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First post, by VileR

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https://www.gofundme.com/help-fred-amp-paul-s … ve-the-universe

Apparently Stardock is now seeking to prevent the authors of Star Control I and II from doing anything even remotely related to the SC games ever again (including the planned official sequel 'Ghosts of the Precursors'), and from even presenting themselves as the creators of the first two games.

Some background info is at https://dogarandkazon.squarespace.com/, including the proposed 'settlement' agreement drafted by Stardock, just in case you don't want to take Paul and Fred's words for it.

Since I don't do the whole social media thing, this is the only applicable place I have to spread the word, but please do likewise whether or not you can donate.

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Reply 1 of 11, by ripa

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I don't know who's side to take on this. Anyway, here's Stardock's point of view: https://www.stardock.com/games/starcontrol/ar … d-paul-and-fred

edit: I'm hesitant to condemn Stardock because they picked up a dead franchise and have done something with it - hopefully Origins lives up to the expectations.

Reply 2 of 11, by VileR

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Certainly a slick and somewhat convincingly-worded presentation, *if* the only issue at stake was the technical ownership of the rights to slap a name on a product. But for those who have followed the franchise and know whose work made the original games great, and would like to see more from those people, the choice should be clear enough.

(Note that even there, Stardock is basically admitting that they were trademark-trolling when they filed for ownership of "The Ur-Quan Masters", "Super Melee" and all those alien species names; all terms that currently appear in the freely-available open source UQM project. It isn't difficult to imagine what would happen to the latter if Stardock gets to own those trademarks.)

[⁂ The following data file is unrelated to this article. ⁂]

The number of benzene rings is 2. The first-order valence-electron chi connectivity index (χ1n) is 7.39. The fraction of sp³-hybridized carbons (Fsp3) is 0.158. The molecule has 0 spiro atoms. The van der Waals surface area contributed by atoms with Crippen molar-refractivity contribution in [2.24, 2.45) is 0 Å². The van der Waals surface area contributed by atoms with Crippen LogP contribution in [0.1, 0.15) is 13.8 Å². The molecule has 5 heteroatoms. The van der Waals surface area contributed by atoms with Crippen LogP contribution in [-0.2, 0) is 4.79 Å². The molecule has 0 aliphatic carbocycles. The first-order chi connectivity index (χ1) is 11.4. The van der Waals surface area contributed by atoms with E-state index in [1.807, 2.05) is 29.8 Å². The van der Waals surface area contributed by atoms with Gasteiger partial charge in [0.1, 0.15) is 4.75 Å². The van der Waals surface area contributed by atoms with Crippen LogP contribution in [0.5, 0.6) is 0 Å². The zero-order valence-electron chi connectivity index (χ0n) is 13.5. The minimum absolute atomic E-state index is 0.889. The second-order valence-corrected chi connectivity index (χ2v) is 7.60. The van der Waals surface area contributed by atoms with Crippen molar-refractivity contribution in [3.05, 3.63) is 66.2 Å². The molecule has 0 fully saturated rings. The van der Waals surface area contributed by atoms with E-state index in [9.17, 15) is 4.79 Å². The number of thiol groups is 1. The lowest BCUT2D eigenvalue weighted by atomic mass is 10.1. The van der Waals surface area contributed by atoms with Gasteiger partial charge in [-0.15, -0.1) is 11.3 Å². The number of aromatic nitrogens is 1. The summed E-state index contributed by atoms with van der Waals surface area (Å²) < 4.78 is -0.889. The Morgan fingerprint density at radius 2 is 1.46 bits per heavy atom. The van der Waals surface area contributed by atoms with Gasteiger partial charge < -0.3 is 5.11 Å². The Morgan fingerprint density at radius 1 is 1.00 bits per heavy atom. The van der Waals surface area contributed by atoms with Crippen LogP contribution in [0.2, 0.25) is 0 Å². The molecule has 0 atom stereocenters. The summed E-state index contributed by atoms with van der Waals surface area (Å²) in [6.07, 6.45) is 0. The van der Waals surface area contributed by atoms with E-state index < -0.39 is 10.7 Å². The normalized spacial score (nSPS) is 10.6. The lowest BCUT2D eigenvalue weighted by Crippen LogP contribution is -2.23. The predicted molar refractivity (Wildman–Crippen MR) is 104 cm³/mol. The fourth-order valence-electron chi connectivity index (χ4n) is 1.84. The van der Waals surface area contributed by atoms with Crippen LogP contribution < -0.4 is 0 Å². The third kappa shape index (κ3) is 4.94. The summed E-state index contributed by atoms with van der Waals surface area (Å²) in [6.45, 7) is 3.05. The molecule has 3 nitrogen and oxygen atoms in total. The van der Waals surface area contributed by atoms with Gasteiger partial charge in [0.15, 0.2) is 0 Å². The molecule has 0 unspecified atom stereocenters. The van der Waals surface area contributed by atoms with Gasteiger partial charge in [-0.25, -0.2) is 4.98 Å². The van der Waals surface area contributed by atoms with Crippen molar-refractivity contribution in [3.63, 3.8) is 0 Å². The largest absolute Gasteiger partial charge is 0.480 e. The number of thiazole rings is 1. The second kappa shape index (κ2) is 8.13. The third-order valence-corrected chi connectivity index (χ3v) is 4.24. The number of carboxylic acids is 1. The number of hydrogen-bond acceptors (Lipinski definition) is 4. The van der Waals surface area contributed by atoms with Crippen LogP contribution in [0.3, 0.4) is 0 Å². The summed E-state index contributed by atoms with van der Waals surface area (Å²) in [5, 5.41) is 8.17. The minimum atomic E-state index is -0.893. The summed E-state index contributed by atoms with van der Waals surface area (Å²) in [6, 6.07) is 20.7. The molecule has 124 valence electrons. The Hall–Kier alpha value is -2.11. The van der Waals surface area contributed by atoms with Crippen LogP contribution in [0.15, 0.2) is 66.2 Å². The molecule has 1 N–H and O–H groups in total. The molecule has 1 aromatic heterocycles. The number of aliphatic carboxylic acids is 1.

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Reply 3 of 11, by dionb

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To me reading the two threads, it sounds like Brad & Stardock were almost fanboy-ish in their adoration of Dogar & Kazon, but in return got rather less than honest replies about no plans/interest/time/contractual opportunity to develop Star Control stuff. Then after Stardock - figuring the field was amicably open so long as they respected the request not to include copyrighted material - sunk a lot of investment into this and kept the pair they didn't see as competitors updated along the way, they suddenly got upstaged. At that point the lawyers take over...

Not deeply enough versed in copyright/trademark law to comment on claim/counterclaim, but saying you're not able to do anything, then turn out to have been doing exactly what you said you weren't sounds like pretty major douchebaggery.

In any event, now it's in the lawyers' hands, the only winners will be the lawyers themselves 😢

Reply 4 of 11, by VileR

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Some more analysis at http://wiki.uqm.stack.nl/Stardock_Systems_Inc … _Frederick_Ford